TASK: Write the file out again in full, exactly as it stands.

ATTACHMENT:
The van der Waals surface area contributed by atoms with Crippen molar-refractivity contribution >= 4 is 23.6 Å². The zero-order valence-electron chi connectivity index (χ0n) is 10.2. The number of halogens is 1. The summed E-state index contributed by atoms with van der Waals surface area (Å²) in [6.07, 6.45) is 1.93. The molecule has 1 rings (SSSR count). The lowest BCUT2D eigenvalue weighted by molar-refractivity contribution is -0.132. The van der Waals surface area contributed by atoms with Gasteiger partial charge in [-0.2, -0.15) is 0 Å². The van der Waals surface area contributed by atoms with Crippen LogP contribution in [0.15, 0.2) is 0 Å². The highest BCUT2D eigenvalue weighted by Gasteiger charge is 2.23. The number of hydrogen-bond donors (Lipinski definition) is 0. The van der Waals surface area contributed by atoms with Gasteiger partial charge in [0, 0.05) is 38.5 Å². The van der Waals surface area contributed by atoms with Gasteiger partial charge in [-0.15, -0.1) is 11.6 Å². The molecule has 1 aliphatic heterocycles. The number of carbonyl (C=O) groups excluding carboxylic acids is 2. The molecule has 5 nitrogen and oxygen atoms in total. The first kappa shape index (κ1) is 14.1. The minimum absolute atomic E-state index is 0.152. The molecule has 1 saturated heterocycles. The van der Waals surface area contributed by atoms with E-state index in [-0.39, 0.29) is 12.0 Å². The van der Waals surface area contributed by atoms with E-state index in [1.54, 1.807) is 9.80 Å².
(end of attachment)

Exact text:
The van der Waals surface area contributed by atoms with Crippen molar-refractivity contribution >= 4 is 23.6 Å². The zero-order valence-electron chi connectivity index (χ0n) is 10.2. The number of halogens is 1. The summed E-state index contributed by atoms with van der Waals surface area (Å²) in [6.07, 6.45) is 1.93. The molecule has 1 rings (SSSR count). The lowest BCUT2D eigenvalue weighted by molar-refractivity contribution is -0.132. The van der Waals surface area contributed by atoms with Gasteiger partial charge in [-0.2, -0.15) is 0 Å². The van der Waals surface area contributed by atoms with Crippen LogP contribution in [0.15, 0.2) is 0 Å². The highest BCUT2D eigenvalue weighted by Gasteiger charge is 2.23. The number of hydrogen-bond donors (Lipinski definition) is 0. The van der Waals surface area contributed by atoms with Gasteiger partial charge in [0, 0.05) is 38.5 Å². The van der Waals surface area contributed by atoms with Gasteiger partial charge in [-0.15, -0.1) is 11.6 Å². The molecule has 1 aliphatic heterocycles. The number of carbonyl (C=O) groups excluding carboxylic acids is 2. The molecule has 5 nitrogen and oxygen atoms in total. The first kappa shape index (κ1) is 14.1. The minimum absolute atomic E-state index is 0.152. The molecule has 1 saturated heterocycles. The van der Waals surface area contributed by atoms with E-state index in [-0.39, 0.29) is 12.0 Å². The van der Waals surface area contributed by atoms with E-state index in [1.54, 1.807) is 9.80 Å².